Western Gall Rust
Cronartium harknessii (J.P. Moore) E. Meinecke (= Endocronartium harknessii)
Host(s) in Alaska:
Shore pine (Pinus contorta subsp. contorta)
Habitat(s): branches and boles
Current Status & Distribution in Alaska (2023 Update)
Western gall rust is prevalent throughout the range of shore pine in Southeast Alaska (see Detection Map). In monitoring plots established across Southeast Alaska, almost ninety percent of pines had western gall rust and the incidence of the perennial galls and diamond-shaped stem cankers (hip cankers) does not vary much between years. Gall invasion by secondary insects and fungi can girdle affected stems. Since 2021, there has been increased branch dieback, topkill, and tree mortality associated with Nectria cinnabarina infection of galls, likely linked to consistent summer precipitation. In 2023, aerial surveyors mapped active branch flagging symptoms (new dieback associated with western gall rust) at 240 locations. On the ground, western gall rust was detected at 19 additional locations, and seven research grade observations were contributed through iNaturalist. Crown dieback associated with galls was distributed throughout the range of shore pine, but was concentrated near Hoonah, and on Mitkof, Gravina, and Prince of Wales Islands in 2023.
In 2017, western gall rust was observed sporulating at the edge of a large, diamond-shaped canker on a shore pine tree bole in Gustavus, suggesting that it likely causes this common type of bole canker/wound. Another stem rust, stalactiform blister rust caused by Cronartium coleosporioides, was recently detected on shore pine near Haines (molecularly confirmed) and Gustavus (suspected). An additional suspected stalactiform blister rust observation was recorded in iNaturalist near Hoonah. Cronartium coleosporioides completes part of its lifecycle on pines and another part on plants in the family Scrophulariaceae/Orobanchaceae, especially paintbrush in the genus Castilleja.
The incidence of western gall rust changes little over time, though conditions in some years may be particularly favorable to infection. In British Columbia and other parts of the Pacific Northwest, gall rust infection has been documented to occur sporadically in years (‘wave years’) with weather conditions conducive to infection (cool and wet during spring sporulation). The wave year phenomenon has not been evaluated in Alaska, but it is thought that ideal infection conditions occur more regularly in the coastal rainforest of Southeast Alaska compared to other regions.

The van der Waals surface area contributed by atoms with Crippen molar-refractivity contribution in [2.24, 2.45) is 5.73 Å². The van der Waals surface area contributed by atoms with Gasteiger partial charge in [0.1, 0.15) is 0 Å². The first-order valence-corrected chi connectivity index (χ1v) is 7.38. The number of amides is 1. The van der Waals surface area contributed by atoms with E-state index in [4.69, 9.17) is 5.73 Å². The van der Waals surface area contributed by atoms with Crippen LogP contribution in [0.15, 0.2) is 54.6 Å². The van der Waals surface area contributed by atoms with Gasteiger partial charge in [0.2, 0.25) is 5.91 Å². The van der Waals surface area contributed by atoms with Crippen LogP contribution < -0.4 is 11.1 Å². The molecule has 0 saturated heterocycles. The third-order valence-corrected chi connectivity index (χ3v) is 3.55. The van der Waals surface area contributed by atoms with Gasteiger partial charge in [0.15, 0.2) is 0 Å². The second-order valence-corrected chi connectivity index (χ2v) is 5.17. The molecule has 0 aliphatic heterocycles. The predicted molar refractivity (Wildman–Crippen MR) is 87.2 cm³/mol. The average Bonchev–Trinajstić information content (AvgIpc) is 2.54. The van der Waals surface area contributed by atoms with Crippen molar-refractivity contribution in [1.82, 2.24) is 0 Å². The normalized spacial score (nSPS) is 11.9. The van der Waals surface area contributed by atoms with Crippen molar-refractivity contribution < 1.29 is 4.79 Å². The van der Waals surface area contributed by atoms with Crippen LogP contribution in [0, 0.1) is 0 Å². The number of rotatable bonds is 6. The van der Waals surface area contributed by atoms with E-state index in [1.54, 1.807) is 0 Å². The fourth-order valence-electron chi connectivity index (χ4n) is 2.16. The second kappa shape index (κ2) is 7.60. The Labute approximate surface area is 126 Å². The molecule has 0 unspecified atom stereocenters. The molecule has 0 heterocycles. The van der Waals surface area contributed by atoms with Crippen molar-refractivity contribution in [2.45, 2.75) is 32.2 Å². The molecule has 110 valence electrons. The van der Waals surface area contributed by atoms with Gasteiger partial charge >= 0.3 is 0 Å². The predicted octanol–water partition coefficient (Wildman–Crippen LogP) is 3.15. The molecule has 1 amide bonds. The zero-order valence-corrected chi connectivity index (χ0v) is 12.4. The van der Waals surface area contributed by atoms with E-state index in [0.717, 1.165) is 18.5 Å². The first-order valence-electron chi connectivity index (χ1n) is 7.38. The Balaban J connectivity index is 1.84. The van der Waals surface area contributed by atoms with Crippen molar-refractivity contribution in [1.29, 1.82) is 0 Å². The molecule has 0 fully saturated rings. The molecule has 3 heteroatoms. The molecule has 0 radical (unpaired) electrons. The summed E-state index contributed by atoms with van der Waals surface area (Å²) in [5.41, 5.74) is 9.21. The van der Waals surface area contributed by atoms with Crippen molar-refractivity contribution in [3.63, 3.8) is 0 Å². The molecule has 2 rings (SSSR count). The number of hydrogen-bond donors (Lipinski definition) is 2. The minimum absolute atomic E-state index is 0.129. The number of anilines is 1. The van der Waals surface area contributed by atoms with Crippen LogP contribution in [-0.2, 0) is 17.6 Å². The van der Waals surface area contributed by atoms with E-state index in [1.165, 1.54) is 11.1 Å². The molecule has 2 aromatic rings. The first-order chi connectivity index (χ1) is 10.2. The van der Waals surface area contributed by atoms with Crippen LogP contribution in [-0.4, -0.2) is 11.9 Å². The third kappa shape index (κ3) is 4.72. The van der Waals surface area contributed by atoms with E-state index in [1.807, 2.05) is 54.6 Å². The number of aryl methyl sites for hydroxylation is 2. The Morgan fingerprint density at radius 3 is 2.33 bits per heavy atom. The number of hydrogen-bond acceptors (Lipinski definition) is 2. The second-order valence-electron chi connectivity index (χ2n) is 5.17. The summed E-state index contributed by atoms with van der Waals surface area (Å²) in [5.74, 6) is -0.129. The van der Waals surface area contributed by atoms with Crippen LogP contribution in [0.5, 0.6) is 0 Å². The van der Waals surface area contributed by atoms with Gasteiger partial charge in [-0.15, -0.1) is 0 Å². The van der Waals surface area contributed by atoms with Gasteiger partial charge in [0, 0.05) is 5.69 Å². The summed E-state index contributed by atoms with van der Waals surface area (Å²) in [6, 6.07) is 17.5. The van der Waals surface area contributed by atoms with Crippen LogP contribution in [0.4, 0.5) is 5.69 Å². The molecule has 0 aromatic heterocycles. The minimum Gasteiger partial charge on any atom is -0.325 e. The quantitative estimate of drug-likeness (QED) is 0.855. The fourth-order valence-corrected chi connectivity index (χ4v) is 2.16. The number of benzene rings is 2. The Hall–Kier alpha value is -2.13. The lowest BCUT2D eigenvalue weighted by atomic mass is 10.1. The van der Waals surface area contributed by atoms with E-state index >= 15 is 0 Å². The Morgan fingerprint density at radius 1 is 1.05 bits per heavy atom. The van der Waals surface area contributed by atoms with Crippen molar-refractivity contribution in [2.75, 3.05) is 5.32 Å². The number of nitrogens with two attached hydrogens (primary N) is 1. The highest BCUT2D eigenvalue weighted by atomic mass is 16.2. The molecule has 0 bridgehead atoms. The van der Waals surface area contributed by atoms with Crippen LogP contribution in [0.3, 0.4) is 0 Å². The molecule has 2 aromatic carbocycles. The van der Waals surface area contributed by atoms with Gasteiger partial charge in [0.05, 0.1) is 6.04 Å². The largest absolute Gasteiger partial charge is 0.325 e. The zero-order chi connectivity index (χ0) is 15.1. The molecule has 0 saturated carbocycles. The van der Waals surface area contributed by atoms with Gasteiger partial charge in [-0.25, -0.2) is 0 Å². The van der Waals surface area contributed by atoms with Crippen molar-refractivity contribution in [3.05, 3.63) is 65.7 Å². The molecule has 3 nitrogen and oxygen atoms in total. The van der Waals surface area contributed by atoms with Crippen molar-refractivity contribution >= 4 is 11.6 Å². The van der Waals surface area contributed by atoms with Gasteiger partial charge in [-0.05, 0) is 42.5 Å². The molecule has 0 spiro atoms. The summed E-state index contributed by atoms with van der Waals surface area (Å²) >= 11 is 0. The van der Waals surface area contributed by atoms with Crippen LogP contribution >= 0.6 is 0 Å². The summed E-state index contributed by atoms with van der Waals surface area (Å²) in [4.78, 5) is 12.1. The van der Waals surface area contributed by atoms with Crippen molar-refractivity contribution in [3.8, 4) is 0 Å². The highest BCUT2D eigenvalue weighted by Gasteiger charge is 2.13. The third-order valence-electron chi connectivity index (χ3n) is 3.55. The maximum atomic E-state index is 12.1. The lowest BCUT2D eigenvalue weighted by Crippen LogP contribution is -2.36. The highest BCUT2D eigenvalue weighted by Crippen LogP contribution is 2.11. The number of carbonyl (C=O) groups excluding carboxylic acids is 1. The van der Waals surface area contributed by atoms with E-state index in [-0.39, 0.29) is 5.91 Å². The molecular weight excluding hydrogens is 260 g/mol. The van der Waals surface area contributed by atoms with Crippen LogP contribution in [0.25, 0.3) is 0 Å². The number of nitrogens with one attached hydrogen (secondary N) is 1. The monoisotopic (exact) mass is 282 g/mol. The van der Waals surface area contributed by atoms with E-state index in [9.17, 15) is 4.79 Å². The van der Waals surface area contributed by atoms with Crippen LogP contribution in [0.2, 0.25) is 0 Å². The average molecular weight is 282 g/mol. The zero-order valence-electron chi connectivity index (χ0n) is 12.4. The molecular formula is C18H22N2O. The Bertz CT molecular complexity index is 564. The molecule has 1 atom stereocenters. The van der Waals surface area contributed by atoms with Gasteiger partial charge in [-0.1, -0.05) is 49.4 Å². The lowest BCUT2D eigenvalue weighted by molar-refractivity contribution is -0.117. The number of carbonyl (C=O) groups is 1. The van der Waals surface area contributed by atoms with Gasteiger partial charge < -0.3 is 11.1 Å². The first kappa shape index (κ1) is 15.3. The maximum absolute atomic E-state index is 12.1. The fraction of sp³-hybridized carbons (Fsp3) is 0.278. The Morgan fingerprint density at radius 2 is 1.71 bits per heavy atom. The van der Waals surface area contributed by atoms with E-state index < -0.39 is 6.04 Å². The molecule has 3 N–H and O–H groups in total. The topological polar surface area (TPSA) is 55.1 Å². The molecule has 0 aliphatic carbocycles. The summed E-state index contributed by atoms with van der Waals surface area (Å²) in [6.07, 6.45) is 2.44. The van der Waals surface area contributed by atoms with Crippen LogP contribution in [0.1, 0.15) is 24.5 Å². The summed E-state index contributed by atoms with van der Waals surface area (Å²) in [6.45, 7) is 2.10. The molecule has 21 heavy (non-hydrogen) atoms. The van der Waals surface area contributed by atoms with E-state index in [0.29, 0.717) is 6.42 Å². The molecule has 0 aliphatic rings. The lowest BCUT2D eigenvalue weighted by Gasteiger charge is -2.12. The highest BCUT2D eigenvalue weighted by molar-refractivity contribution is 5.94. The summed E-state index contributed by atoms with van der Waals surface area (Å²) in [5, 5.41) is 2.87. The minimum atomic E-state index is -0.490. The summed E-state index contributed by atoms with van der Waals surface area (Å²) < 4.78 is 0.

Symptoms, Biology & Impacts
Western gall rust infection causes spherical galls to develop on branches and main boles of 2- and 3-needled pines. Unlike many other rust fungi (e.g., spruce broom rust and spruce needle rust), western gall rust spreads from pine to pine and does not require an alternate host to complete its lifecycle. This disease is most damaging when it infects young pines on or near the main tree bole. In addition to contributing to topkill, main stem infections can also be infection courts for decay fungi and are common points of stem breakage.
In spring, conspicuous orange spores are released from galls to infect pines through newly-emerged foliage. The fungus moves from the vascular tissue in the leaf to the branch, where it causes swelling and develops spores for reproduction. Western gall rust does not usually kill branches directly, but infections facilitate secondary insects (e.g., Pityophthorus twig beetles and the Douglas-fir pitch moth) and fungi (e.g., Nectria) that can invade and girdle branches or boles.
Permanent plots (46) were established at five locales in Southeast Alaska in 2012 and 2013. In plots, 85% of live pines were infected with western gall rust, 34% had at least one gall on the main stem (bole galls) that could lead to top kill or whole tree mortality, and 25% had dead tops associated with bole galls.
Shore pine is not commercially managed for timber in Alaska; therefore, this disease is not actively managed. Homeowners wishing to treat landscape trees can prune affected branches to remove inoculum and prevent spread.
Western gall rust severity and distribution information comes from a plot network established in 2012 and 2013 to evaluate the health status of shore pine in Southeast Alaska. These plots were established with competitive funds from the U.S. Forest Service Forest Health Monitoring Program. Analysis of Forest Inventory and Analysis data has emphasized the need to gain more information about damage agents and mortality rates of shore pine.
Links to Resources & Publications
Hoffman, J.; S. K. Hagle. 2011. Western gall rust management. Chapter 14.1 Forest insect and disease management guide for the northern and central Rocky Mountains. USDA Forest Service, Northern Region, State and Private Forestry. 3 pp. Available here.
Mulvey, R. L.; Barrett, T.; Bisbing, S. M. 2015. Factors contributing to Shore Pine (Pinus contorta subsp contorta) mortality and damage in southeast Alaska (Project WC–EM–B–12–03). [Chapter 14]. In: Potter, Kevin M.; Conkling, Barbara L., eds. 2015. Forest Health Monitoring: national status, trends, and analysis 2014. Gen. Tech. Rep. SRS-209. Asheville, NC: U.S. Department of Agriculture Forest Service, Southern Research Station: 151-160. Available here.
Peterson, R. S. 1960. Western Gall Rust on Hard Pines. Forest Pest Leaflet 50. U.S. Department of Agriculture Forest Service, Rocky Mountain Forest and Range Experiement Station. 8 pp. Available here.
Content prepared by Robin Mulvey, Forest Health Protection, firstname.lastname@example.org.